Mary Joyce lives and works in Edmonton, Alberta, producing art for exhibition, sale, and commission. Thirty-five years a studio artist, she makes work that celebrates our ongoing upsurge of political mobilization and citizen engagement with vigour, immediacy, depth, and sensuality. Active in the collection of McMaster University’s German expressionist art collection while a young student, her philosophical and aesthetic foundation is serving her community well. As an award-winning printmaker and painter, she transposes techniques from one medium to another, discovering in the interplay meaningful juxtapositions. Her oeuvre includes paintings, prints, and installations with large fabric or paper elements. She has shown work throughout Canada and Europe. She is university-educated in Art History, Literature, Studio. Her work and publications are in public and private collections. http://www.maryjoyceart.com.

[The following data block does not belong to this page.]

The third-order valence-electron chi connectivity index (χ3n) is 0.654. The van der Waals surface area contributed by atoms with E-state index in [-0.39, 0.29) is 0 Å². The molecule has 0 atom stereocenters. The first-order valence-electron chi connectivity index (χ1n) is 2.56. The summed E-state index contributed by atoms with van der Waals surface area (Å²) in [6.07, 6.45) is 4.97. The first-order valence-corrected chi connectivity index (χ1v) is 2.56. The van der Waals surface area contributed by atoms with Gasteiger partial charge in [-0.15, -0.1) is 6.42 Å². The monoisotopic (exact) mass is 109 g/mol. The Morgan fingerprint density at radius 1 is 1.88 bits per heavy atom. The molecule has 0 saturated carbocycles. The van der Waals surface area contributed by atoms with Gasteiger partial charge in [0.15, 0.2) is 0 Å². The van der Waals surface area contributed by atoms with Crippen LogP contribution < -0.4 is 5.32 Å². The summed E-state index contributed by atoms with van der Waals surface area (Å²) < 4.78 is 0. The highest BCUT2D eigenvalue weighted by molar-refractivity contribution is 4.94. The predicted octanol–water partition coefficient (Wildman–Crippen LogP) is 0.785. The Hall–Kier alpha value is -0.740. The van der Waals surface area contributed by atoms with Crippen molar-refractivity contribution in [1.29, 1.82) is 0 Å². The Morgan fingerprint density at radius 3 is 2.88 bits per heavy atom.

Alvin Finkel is a founding member and current president of the Alberta Labour History Institute. He is professor emeritus of history at Athabasca University. A prolific historian, he has published textbooks on Canadian history and many works on Canadian labour and social policy history. He is the editor of Working People in Alberta: A History and the author of Social Policy and Practice in Canada: A History. His latest book and his magnum opus is Compassion: A Global History of Social Policy. https://twitter.com/alvinfinkel.
Chambers, Allan. Fighting Back: The 1995 Calgary Laundry Workers Strike. Edmonton: Alberta Federation of Labour and Alberta Labour History Institute, 2012. http://albertalabourhistory.org/wordpress/wp-content/uploads/2016/12/D2548-Booklet-Fighting-Back.pdf.
Foster, Jason. “Revolution, Retrenchment, and the New Normal: The 1990s and Beyond.” In Working People in Alberta: A History, edited by Alvin Finkel, 205–241. Edmonton: AU Press, 2012.
Reshef, Yonaton, and Sandra Rastin. Unions in the Time of Revolution: Government Restructuring in Alberta and Ontario. Toronto: University of Toronto Press, 2003.
Taylor, Jeff. “Labour in the Klein Revolution.” In The Trojan Horse: Alberta and the Future of Canada, edited by Gordon Laxer and Trevor Harrison, 301–313. Montreal: Black Rose Books, 1995.